The paper also draws upon partnership theory and literature on organisational cultures, as well as recent studies on networks and cultures of reciprocity in the 21st century, which propose that we exist in an era of unprecedented opportunity for, and openness to, partnership (Brown, 2012).
Finally, I ask how galleries address fundamental questions about where creativity resides, and whose culture is valued, and explore how engaging with cross-art form practice as a programme methodology confronts the politics of collaboration and acts as a catalyst for dynamic partnership work.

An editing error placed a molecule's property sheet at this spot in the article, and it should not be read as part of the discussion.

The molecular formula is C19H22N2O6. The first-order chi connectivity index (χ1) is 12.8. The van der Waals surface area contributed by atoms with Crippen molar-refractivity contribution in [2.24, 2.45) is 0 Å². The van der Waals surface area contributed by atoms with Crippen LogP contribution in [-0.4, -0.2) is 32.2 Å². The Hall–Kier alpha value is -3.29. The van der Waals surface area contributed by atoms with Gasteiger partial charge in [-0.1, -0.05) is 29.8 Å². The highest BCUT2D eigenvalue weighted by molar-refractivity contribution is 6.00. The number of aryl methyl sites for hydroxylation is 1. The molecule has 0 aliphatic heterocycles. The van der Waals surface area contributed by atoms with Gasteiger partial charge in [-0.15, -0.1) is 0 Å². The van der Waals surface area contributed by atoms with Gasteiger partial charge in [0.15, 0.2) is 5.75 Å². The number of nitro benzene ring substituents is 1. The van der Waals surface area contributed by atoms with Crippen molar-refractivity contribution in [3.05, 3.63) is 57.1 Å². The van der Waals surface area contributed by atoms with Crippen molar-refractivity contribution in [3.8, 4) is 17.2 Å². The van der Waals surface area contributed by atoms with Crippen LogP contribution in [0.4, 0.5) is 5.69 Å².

Alvesson, Mats. (2002), Understanding Organizational Culture, London: Sage. Bak Morstensen, M, and Nesbitt, J. (eds), (2012), On Collaboration, London: Tate. Bang Larsen, L. (2013), ‘The Society Without Qualities’ in e-flux journal #47, New York: e-flux. Beck, U. (1992), Risk Society: Towards a New Modernity: London: Sage. Carnwell, R, and Buchanan, J. (2009), Effective Practice in Health, Social Care and Criminal Justice: A Partnership Approach, Berkshire: Open University Press. Daly, E. (ed.), (2012), Arts and Healthcare, Issue 30, engage Journal London: engage. De Bruyne, P & Gielen, G (eds.), (2011), Community Art: The Politics of Trespassing, Amsterdam: Valiz. Dewdney, A, Dibosa, D, and Walsh, V. (2013), Post-Critical Museology: theory and practice in the art museum. Oxon: Routledge. Glass, M, and Rose-Redwood, R. (2014). Performativity, Politics, and the Production of Social Space. London: Routledge. Hickey-Moody, A. (2013), Youth, Arts and Education: Reassembling Subjectivity through Affect, UK: Routledge. Jeffs, T, and Smith, M. (2010), Youth work practice. Basingstoke: Palgrave Macmillan. Kester, G. (2013), Conversation Pieces: community and communication in modern art. 2nd ed., London: University of California Press. Lefebvre, H, translated by Bononno, R. (2003), The Urban Revolution, Minneapolis: University of Minnesota Press. Lefebvre, H, translated by Nicholson-Smith, D. (1991), The Production of Space, Oxford: Blackwell Publishers. Lloyd, E. (ed.), (2010), Youth Art Interchange, London: Tate. Lynch, B. (2011), Whose Cake is it Anyway? London: Paul Hamlyn Foundation. Miller, M, et al, (2013), Seeing Through: The Practice, Process, Delivery and Value of Working With Young People in Care, London: Tate. Raney, K. (ed.), (2002), Inclusion under Pressure, Issue 11, engage Journal, London: engage. Raney, K. (ed.), (2008), Young People and Agency, Issue 22, engage Journal, London: engage. Rosso, N. (2010), Youth-led Practice in Galleries, Museums and Archives, London: engage. Steedman, M. (ed.), (2012) Gallery as Community: Art, Education, Politics, London: Whitechapel Gallery. Tallant, S, and Domela, P. (eds), (2012), The Unexpected Guest: Art, writing and thinking on hospitality, London: Art Books Publishing. Thomson, P, Hall, C, and Russell, L. (2006), ‘An arts project failed, censored or…? A critical incident approach to artist-school partnerships’, in Changing English: Studies in Culture and Education, Volume 13, Issue 1, UK: Routledge. Turnbull, G, and Spence, J. (2011), ‘What’s at risk? The Proliferation of risk across child and youth policy in England, in Journal of Youth Studies, London: Routledge. Wood, J, and Hine, J. (eds.), (2009), Work with Young People, London: Sage.